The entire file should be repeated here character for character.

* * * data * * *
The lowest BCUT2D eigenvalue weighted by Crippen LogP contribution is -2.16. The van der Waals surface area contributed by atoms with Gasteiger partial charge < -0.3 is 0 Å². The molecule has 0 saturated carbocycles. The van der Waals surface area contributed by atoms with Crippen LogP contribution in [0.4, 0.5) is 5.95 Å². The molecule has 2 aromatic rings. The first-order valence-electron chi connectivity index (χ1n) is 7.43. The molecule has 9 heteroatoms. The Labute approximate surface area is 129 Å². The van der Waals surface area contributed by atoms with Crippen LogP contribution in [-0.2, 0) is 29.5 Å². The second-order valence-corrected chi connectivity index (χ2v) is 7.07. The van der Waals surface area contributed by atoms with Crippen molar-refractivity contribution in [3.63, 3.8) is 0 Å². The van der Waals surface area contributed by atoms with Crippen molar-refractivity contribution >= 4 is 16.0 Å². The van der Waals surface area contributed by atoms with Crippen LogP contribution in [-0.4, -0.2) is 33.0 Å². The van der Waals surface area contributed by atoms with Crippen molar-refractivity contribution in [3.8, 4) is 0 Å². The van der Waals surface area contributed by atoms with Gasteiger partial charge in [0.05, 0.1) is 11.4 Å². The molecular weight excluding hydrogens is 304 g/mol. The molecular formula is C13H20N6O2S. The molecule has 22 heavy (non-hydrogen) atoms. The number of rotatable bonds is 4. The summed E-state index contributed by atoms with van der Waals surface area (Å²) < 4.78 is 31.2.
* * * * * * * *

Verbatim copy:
The lowest BCUT2D eigenvalue weighted by Crippen LogP contribution is -2.16. The van der Waals surface area contributed by atoms with Gasteiger partial charge < -0.3 is 0 Å². The molecule has 0 saturated carbocycles. The van der Waals surface area contributed by atoms with Crippen LogP contribution in [0.4, 0.5) is 5.95 Å². The molecule has 2 aromatic rings. The first-order valence-electron chi connectivity index (χ1n) is 7.43. The molecule has 9 heteroatoms. The Labute approximate surface area is 129 Å². The van der Waals surface area contributed by atoms with Crippen LogP contribution in [-0.2, 0) is 29.5 Å². The second-order valence-corrected chi connectivity index (χ2v) is 7.07. The van der Waals surface area contributed by atoms with Crippen molar-refractivity contribution in [3.63, 3.8) is 0 Å². The van der Waals surface area contributed by atoms with Crippen molar-refractivity contribution >= 4 is 16.0 Å². The van der Waals surface area contributed by atoms with Crippen LogP contribution in [-0.4, -0.2) is 33.0 Å². The van der Waals surface area contributed by atoms with Crippen molar-refractivity contribution in [3.8, 4) is 0 Å². The van der Waals surface area contributed by atoms with Gasteiger partial charge in [0.05, 0.1) is 11.4 Å². The molecular weight excluding hydrogens is 304 g/mol. The molecular formula is C13H20N6O2S. The molecule has 22 heavy (non-hydrogen) atoms. The number of rotatable bonds is 4. The summed E-state index contributed by atoms with van der Waals surface area (Å²) < 4.78 is 31.2.